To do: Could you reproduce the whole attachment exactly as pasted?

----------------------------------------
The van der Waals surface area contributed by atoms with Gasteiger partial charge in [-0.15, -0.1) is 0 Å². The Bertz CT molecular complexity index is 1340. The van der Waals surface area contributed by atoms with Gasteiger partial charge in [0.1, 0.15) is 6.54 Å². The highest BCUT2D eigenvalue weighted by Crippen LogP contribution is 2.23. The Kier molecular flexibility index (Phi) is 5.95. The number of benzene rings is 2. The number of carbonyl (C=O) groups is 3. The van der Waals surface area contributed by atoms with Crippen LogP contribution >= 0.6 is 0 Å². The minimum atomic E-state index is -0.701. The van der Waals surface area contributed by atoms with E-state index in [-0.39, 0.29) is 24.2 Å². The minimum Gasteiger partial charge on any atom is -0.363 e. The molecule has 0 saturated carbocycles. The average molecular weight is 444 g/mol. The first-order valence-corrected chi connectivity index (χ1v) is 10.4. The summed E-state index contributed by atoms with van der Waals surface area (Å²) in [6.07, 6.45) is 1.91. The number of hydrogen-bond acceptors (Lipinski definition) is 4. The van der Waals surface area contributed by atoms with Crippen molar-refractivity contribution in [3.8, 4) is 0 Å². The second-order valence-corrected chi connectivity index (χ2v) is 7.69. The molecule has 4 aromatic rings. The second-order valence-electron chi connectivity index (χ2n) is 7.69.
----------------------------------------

The van der Waals surface area contributed by atoms with Gasteiger partial charge in [-0.15, -0.1) is 0 Å². The Bertz CT molecular complexity index is 1340. The van der Waals surface area contributed by atoms with Gasteiger partial charge in [0.1, 0.15) is 6.54 Å². The highest BCUT2D eigenvalue weighted by Crippen LogP contribution is 2.23. The Kier molecular flexibility index (Phi) is 5.95. The number of benzene rings is 2. The number of carbonyl (C=O) groups is 3. The van der Waals surface area contributed by atoms with Crippen LogP contribution >= 0.6 is 0 Å². The minimum atomic E-state index is -0.701. The van der Waals surface area contributed by atoms with E-state index in [-0.39, 0.29) is 24.2 Å². The minimum Gasteiger partial charge on any atom is -0.363 e. The molecule has 0 saturated carbocycles. The average molecular weight is 444 g/mol. The first-order valence-corrected chi connectivity index (χ1v) is 10.4. The summed E-state index contributed by atoms with van der Waals surface area (Å²) in [6.07, 6.45) is 1.91. The number of hydrogen-bond acceptors (Lipinski definition) is 4. The van der Waals surface area contributed by atoms with Crippen molar-refractivity contribution in [3.8, 4) is 0 Å². The second-order valence-corrected chi connectivity index (χ2v) is 7.69. The molecule has 4 aromatic rings. The second-order valence-electron chi connectivity index (χ2n) is 7.69.